Interesting discussion – thanks for sharing your thoughts.

  3. Russell Lack

    great succinct article Jep, and love the diagrams. This is the way that advisory services are moving, even here in the Nordic markets. However the tough question is how many PR/advertising firms can make the jump into “editorial” driven marketing. This requires a much deeper appreciation of a client´s marketspace, business model and not least, how to hold the clients hand whilst they learn this new marketing language…..

  4. Jep Castelein Post author

    Thank you all for the comments!

    @ Roger: “*direct* contact/conversation/distribution” sums it all up

    @ Nancy: great suggestions to reuse social media content for PR!

    @ Erik: no, but will do

    @ Russell: “learning this new marketing language” is indeed a challenge for many

  5. Doug Kessler

    Nice one.
    I’d suggest that the red arrow in the ‘today’ sketch should go both ways. I know you’re suggesting reading it from the top down, but good content marketing is two-way while the old broadcast model was one-way.

  6. Jeff Ogden

    That’s a very interesting diagram, Jep. And it does illustrate the change in power from marketer to buyer. It also illustrates the complexity of content management and the high level of personalization needed.

    I also agree with the earlier commenter that the bottom diagram should have arrows going both ways.

    Nice illustration though.

    Jeff Ogden, President
    Find New Customers

  7. Glenn


    The diagrams are oh-so-right. Have you thought of making a CommonCraft video – you’d be good at giving a no-frills account of the changes happening.

  8. Jep Castelein Post author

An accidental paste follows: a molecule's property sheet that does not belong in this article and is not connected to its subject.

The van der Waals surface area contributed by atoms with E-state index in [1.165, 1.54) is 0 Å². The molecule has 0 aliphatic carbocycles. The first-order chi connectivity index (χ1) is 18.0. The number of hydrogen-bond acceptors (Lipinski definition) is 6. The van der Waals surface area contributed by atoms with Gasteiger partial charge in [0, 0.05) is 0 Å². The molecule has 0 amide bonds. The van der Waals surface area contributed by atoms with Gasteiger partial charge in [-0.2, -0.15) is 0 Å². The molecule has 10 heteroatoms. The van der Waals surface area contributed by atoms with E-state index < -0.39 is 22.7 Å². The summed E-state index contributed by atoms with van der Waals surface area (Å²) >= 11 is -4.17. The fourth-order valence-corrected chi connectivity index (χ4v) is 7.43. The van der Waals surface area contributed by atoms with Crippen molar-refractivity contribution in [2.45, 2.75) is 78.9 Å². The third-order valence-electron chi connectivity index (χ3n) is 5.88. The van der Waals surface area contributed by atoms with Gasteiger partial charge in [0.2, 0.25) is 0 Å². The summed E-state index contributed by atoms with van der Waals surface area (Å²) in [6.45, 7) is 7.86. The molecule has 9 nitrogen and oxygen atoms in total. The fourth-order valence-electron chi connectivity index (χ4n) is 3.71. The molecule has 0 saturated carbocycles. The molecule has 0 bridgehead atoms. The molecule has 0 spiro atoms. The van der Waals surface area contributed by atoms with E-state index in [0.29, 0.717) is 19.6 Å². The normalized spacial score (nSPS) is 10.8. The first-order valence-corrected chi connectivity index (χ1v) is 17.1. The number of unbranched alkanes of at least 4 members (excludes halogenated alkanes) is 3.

@ Doug: that’s a good point. I indeed intended the arrow as the reading direction, but content marketing is indeed more of a continuous feedback loop.

    @ Jeff: indeed illustrates the power change from marketer to buyer, didn’t think of that yet.

    @ Glenn: I will look into CommonCraft, thanks for the suggestion

  9. Janet Jozefak

    “As you get feedback from the prospects, you refine your content in an iterative way.” The tools and processes for this will be key.

    It takes forever to approve landing pages, emails, datasheets, whitepapers, etc. so I am curious how real-time content tweaking (which I fully support and see as key to demand gen) is achieved.

    What are the toolsets folks are using to make this happen?

  10. Jep Castelein Post author

    Janet, agree that tools and processes are very important to make this work. Although real-time adjustments would be great, I was assuming it would be more evolutionary. If I look at the LeadSloth blog, my topics and writing style have evolved over time, as a response to user feedback. This was step-by-step. Of course, I don’t have to go through lengthy approval processes. Document management, content management and marketing resource management systems can manage approval processes: but that’s not necessarily making it faster, just more reliable. Hope this helps.